A Look Back - The Pentium Pro
|If you take a look at the marketing structure of Intel's processors currently in production, the division among the low-end, midrange, and high-end processor solutions makes sense. Although the structure doesn't always end up being implemented as it should, such as in the case of the Celeron processors which ended up being used as overclocked midrange systems among the tweaker population in our little community, the idea of gearing certain processor lines towards specific types of users makes the efficiency of the processors' usage greater as they are more accurately targeted towards your particular needs.|
|The theory first originated, at least in the case of Intel, approximately four years ago, with the announcement of the Pentium Pro processor. Originally appearing in engineering samples rated at 133MHz, the Pentium Pro was designed to be a high-end version of the already successful Pentium line of processors. The full-fledged debut and public implementation of the Pentium Pro actually came around in 1996 at a 150MHz-clock speed, to coincide with the rising clock speeds of the Pentium processor.|
What separated the Pentium Pro from the Pentium classic (as it has been referred to since the introduction of the Pentium MMX) was the fact that the Pentium Pro had on-chip (albeit not on-die) level 2 cache memory as opposed to the level 2 cache that remained off the chip of the Pentium. As we already know, from the discussions of the Intel Celeron, the Celeron A, and even AMD's K6-3, the speed of the L2 cache is at a direct relationship to the overall performance of a processor, since the L2 cache is used as the high-speed storage area for frequently accessed data. Doesn't it make sense for the most frequently used data to be stored in the fastest memory locations in the system? It should. For a quick description of the primary function of a processor/system's cache, let's take a look at an excerpt from AnandTech's AMD K6-3 Review:
Cache is nothing more than high speed memory that is located closer to your CPU for faster access to frequently used data. The first place your CPU looks for data is in the cache, and more specifically, the cache located on the CPU itself, referred to as Level 1 or L1 cache. If the data the CPU is looking for isnt present in the L1 cache, or it fails to retrieve it in the current clock cycle, it then looks for it in the secondary cache, if present, otherwise it retrieves it from your system memory. Assuming that there is a secondary cache present (L2 cache), the processor can then retrieve it from a source slower than that of the L1 cache, yet still faster than if it had gone all the way to the system memory to retrieve the data. This process continues with however many levels of cache your system has before the processor has no other option than to retrieve the data from system memory, the slowest option out of them all.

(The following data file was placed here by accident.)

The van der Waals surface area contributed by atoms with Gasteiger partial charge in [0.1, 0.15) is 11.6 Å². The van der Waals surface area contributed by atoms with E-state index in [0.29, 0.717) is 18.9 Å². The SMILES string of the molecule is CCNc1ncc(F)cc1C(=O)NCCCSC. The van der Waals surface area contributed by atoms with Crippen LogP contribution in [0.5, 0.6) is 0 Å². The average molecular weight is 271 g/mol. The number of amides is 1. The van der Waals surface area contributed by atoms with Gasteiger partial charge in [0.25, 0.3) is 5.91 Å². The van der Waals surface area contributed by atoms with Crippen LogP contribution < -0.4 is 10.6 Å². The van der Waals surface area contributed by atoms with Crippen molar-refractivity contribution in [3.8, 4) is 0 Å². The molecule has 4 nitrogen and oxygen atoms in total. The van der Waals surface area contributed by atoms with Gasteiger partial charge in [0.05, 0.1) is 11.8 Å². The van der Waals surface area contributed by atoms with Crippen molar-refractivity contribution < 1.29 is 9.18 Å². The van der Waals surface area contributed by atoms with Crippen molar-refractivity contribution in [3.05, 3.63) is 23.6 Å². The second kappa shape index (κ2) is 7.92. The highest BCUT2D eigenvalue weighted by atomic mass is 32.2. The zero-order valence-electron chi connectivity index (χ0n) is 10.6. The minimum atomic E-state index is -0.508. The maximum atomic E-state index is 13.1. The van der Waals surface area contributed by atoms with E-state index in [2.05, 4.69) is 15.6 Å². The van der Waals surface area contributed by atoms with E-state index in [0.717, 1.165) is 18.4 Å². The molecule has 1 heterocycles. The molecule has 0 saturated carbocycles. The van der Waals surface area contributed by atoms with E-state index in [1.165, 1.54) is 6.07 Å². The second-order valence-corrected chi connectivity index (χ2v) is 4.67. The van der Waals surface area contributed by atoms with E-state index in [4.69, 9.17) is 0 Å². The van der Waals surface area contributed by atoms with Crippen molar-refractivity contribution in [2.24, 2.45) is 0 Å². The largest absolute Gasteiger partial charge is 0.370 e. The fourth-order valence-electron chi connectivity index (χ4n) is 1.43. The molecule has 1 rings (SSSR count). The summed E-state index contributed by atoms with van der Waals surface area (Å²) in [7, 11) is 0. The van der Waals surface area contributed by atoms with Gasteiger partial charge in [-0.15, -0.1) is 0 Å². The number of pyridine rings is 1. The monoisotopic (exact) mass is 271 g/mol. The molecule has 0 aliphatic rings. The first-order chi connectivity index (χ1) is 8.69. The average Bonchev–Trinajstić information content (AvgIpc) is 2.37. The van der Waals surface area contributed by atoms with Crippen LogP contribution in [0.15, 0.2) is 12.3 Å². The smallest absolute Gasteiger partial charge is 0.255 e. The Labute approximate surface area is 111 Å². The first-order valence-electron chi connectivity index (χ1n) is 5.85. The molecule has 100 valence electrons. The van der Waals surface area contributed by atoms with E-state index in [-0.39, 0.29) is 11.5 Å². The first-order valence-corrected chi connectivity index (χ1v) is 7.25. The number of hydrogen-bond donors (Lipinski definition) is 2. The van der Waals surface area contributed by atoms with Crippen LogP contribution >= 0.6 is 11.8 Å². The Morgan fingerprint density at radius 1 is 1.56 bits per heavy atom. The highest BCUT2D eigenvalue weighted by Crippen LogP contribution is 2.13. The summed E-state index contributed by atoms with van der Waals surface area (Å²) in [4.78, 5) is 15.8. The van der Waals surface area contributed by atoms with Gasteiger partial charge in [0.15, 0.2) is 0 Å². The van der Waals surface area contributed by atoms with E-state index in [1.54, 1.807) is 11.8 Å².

By including the L2 cache in the physical package of the Pentium Pro (at the time, integrating L2 cache into the die of the processor itself was not a viable option due to the manufacturing process of Intel's core) Intel managed to outfit the Pentium Pro with an introductory 256KB of L2 cache running at clock speed. Once the Pentium Pro rose in clock speed, so did the amount of cache available for the truly high-end users, Intel began offering 512KB versions of the Pentium Pro at approximately twice the price of a regular Pentium Pro with 256KB of L2 cache, and sometimes in upwards of quadruple the cost of equivalently clocked Pentium processors. It came to the point, that a 200MHz Pentium Pro was made available with a full megabyte of L2 cache, at a price that, even today, still rivals the most expensive Pentium II and Pentium III processors. One could be led to believe that the Pentium Pro would be a complete failure because of its cost, but the Pentium Pro was quite the contrary, it was a highly successful processor among those users it was intended for. The Pentium Pro found its way into servers, high-end workstations, as well as the homes of graphics artists, and those users that happened to have an annoyingly large budget for computer equipment.
Today, Intel has avoided this problem of cost by integrating the L2 cache in the die of the processor, rather than packaging it beside the core of the CPU, however at the time, this seemed to be the best option. You can think of the Pentium Pro, as the Pentium II, with it's cache sitting quietly beside the processor, except instead of the black casing around the Pentium II, you have the ceramic casing around the processor and cache.
As you might be able to guess, the Pentium Pro was considerably larger than its little brother, the classic Pentium (that cache had to go somewhere). In addition to the physically larger size, the Pentium Pro required a new bus architecture, Intel hoped to improve the multiprocessor performance of their Pentium bus architecture as well as CPU to cache data transfers with the new P6 bus and they did so with the Pentium Pro. As a result, the memory and cache performance of the Pentium Pro was dramatically greater than that of the old Pentium, however the cost of the processor kept most desktop users away from the realm of the Pentium Pro. The extremely large and long forgotten interface the Pentium Pro used was dubbed Socket-8.